The soil of the Côtes d'Auvergne is very varied. Around the town of Clermont-Ferrand two different types can be found : volcanic strata and chalkbearing marl. Both originate geologically from enormous volcanic eruptions during the Quaternary. The landscape around here is extremely hilly, making a visit of great interest. The winegrowing area is about 500 hectares, stretching from north of Riom to south of Issoire. The vineyards are situated at a height of 984-1,640 feet (300-500 metres), between the ancient volcanoes of the Chaine des Puys and the river Allier. Rainfall is similar to that of the Sancerrois. About 90% of the vines planted are Gamay. The remaining 10% consist of Pinot Noir and Chardonnay. The Côtes d'Auvergne appellation mainly consists of generic wines but there have been five recognised crus since 1977 that each has its own personality. The generic white, rose, and red wines may come from throughout the area. White Côtes d'Auvergne are made with Chardonnay and they are very fruity, legant, and fresh. The best of these are aged in oak and can be laid down and kept for ten years. Drink this French wine at 48.2-53.6°F (9-12°C).
Côtes d'Auvergne rose is made from Gamay grapes and it is fresh, very fruity, generous, and easily consumed. Drinking temperature for this French wine: 50-53.6°F (10-12°C). Côtes d'Auvergne red can be made with Gamay, Pinot Noir, or a blend of both. This French wine is surprisingly fruity and fresh, while at the same time supple and fresh. Drinking temperature for this French wine: 53.6-57.2°F (12-14°C).
From north to south the crus are: Madargue (above Riom) both rose and red wines. Both characterised by deep colour, seductive fruitiness (raspberry and redcurrant), full and rounded flavour with muted tannin. Drink this French wine 57.2- 60.8°F (14- 16°C).
Chateaugay (between Riom and Clermont-Ferrand) where white, rose, and red French wines are made. The most interesting is the dark ruby red with characteristic spicy bouquet including cinnamon and nutmeg and an elegant and wellbalanced taste. Drinking temperature for this French wine: 57.2-59°F (14-15°C).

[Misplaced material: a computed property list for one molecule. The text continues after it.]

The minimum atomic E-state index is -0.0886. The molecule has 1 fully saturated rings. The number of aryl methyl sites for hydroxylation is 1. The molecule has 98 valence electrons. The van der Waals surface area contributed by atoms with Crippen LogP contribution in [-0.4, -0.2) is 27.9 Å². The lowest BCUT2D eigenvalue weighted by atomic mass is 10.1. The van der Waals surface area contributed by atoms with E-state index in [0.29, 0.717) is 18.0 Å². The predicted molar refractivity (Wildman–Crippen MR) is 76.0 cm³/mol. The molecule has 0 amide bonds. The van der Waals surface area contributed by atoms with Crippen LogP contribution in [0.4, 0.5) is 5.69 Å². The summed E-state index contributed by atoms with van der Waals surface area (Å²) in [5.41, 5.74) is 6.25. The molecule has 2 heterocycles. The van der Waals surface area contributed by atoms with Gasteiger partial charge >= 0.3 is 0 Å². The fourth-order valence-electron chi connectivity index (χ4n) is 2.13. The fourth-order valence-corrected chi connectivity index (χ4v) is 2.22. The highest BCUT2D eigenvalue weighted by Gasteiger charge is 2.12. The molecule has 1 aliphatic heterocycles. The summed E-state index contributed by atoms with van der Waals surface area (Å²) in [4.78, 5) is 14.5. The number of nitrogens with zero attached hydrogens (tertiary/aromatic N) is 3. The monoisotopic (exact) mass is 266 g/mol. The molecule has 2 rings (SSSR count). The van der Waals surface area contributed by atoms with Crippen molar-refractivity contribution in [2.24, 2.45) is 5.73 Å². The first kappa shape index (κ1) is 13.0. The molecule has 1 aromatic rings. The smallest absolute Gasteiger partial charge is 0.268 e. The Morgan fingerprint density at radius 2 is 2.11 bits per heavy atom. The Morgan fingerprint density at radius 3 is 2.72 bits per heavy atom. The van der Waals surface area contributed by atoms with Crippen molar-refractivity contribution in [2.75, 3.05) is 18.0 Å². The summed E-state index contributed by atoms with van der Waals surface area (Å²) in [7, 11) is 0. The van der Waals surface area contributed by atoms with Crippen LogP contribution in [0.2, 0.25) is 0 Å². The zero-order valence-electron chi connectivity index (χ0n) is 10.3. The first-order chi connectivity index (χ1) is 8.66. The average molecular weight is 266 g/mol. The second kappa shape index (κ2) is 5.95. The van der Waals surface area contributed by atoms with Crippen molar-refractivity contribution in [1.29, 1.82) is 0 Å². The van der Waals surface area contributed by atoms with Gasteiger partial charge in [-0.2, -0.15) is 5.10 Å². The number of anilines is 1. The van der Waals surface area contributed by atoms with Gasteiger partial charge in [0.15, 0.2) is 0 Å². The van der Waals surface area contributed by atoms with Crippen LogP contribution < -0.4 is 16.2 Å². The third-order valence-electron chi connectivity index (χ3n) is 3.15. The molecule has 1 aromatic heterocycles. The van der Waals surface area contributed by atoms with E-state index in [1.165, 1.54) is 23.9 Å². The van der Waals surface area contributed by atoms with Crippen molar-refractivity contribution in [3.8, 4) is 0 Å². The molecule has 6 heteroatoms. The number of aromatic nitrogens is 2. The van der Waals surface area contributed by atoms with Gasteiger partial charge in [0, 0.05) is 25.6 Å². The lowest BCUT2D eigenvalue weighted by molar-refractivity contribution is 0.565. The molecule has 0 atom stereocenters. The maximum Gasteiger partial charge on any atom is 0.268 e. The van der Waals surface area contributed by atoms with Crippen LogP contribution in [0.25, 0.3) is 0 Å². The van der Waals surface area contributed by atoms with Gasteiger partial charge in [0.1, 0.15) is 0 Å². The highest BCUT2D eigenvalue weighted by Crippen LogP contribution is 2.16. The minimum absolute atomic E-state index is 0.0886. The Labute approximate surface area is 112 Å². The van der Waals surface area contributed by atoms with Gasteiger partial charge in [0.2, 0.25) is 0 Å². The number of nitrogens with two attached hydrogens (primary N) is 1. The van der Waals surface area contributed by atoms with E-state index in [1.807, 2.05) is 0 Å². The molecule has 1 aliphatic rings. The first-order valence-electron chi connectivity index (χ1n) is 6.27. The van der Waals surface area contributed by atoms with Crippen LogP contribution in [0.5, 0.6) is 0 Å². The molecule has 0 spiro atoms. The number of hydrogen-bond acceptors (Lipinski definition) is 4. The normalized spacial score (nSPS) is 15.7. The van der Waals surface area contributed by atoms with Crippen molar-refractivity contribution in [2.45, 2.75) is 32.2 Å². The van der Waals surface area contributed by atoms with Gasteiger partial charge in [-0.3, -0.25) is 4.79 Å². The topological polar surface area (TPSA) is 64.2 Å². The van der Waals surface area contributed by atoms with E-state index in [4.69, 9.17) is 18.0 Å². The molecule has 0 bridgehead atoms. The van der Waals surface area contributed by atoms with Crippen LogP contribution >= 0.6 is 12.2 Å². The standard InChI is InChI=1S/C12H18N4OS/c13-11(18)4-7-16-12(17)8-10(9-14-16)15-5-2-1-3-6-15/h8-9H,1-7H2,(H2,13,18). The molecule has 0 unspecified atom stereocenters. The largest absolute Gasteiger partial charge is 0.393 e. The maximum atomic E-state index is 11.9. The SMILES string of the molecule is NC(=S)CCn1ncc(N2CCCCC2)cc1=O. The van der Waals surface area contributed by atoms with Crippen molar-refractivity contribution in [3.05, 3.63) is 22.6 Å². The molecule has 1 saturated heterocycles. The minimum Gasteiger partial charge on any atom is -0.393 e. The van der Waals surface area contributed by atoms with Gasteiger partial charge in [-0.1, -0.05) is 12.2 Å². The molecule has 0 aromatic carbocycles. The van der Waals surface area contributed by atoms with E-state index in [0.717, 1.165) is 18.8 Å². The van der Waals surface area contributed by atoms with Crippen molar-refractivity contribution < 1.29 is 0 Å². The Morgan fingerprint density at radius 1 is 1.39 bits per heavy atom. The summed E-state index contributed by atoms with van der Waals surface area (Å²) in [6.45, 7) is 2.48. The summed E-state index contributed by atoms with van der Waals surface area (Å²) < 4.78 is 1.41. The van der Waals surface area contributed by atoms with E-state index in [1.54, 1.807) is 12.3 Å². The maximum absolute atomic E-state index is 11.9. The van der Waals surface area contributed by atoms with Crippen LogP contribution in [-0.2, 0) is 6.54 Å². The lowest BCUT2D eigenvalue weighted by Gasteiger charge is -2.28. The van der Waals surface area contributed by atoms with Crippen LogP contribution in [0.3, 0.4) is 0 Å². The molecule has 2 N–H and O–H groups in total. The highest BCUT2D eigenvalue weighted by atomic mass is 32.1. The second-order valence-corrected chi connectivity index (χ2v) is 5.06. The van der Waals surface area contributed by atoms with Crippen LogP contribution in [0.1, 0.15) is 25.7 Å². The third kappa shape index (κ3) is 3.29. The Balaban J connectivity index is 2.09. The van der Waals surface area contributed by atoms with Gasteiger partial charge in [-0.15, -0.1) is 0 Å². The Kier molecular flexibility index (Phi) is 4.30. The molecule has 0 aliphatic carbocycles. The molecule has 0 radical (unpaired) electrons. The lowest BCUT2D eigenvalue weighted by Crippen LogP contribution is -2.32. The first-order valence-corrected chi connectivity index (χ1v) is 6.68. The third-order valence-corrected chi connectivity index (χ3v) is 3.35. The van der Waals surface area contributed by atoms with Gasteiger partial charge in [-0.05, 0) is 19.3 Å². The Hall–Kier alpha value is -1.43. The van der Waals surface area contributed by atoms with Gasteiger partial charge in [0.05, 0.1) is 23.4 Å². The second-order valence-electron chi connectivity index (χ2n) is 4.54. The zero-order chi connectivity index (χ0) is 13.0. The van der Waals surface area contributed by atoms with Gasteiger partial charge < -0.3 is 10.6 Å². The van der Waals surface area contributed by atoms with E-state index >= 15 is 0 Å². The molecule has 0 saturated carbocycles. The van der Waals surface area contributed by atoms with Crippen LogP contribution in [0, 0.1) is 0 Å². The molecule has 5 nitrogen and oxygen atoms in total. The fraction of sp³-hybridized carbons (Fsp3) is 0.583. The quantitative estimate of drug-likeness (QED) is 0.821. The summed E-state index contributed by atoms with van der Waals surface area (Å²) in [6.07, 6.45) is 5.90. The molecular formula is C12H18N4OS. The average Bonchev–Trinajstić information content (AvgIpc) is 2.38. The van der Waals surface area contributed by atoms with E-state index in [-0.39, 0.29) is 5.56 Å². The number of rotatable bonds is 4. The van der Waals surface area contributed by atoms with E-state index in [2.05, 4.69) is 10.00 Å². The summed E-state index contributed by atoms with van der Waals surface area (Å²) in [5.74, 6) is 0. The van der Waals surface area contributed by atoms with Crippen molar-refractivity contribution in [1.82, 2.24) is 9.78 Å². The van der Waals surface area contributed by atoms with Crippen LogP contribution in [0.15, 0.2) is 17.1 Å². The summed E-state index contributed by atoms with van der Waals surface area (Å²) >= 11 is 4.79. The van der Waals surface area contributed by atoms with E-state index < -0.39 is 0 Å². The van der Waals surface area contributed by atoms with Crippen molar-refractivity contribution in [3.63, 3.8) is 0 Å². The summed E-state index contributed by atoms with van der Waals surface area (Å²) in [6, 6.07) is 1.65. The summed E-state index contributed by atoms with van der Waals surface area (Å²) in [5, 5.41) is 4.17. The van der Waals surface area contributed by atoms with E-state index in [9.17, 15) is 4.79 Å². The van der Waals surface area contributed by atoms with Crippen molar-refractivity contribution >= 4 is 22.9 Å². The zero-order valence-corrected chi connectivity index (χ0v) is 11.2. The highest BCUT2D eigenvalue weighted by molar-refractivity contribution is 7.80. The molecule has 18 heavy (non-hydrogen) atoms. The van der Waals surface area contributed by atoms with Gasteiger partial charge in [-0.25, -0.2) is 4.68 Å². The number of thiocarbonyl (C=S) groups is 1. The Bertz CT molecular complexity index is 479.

Chanturgue (above Clermont-Ferrand) produces only red French wine. This is dark ruby coloured and very aromatic with red fruit such as raspberry and cherry. The taste is fresh and fruity. Drinking temperature for this French wine: 55.4-59°F (13-15°C). Carent (between Clermont-Ferrand and Issoire) is the rose domain.
This wonderful rose will silence all sceptics immediately with its superb bouquet containing citrus fruit, hazelnut, cherry, apricot, peony, and fresh butter. This French wine is full-bodied, broad, and almost fleshy and has a very lingering aftertaste. Discover this fantastic French wine during a visit to the Auvergne. Choose the best of them such as those of Jean Pierre and Marc Pradier. Drinking temperature for this French wine at 50-53.6°F (10-12°C).
Good white and red wines are also made in Corent, but less special than the rose. Boudes (below Issoire) produces white, rose, and red French wines. The lower quality Boudes wines are interesting and well made but not exciting. The top quality French wines by contrast are veritable jewels. Consider the white and red wines of Claude and Annie Sauvat, who perform miracles in this small wine area. The Chardonnay white can easily compete with the best white Burgundy The red Gamay is deeply coloured with wonderful bouquet containing raspberry, red currant, spices, vanilla, and pepper. The Pinot Noir wines exude scents of plum, cherry, leather, liquorice, wood, coffee, and toast.
Do not anticipate a light-footed feminine French wine. These red Boudes are sturdy but with yielding tannin and have a full, fatty, and complex taste. Drinking temperature for this French wine: 57.2- 60.8°F (14- 16°C).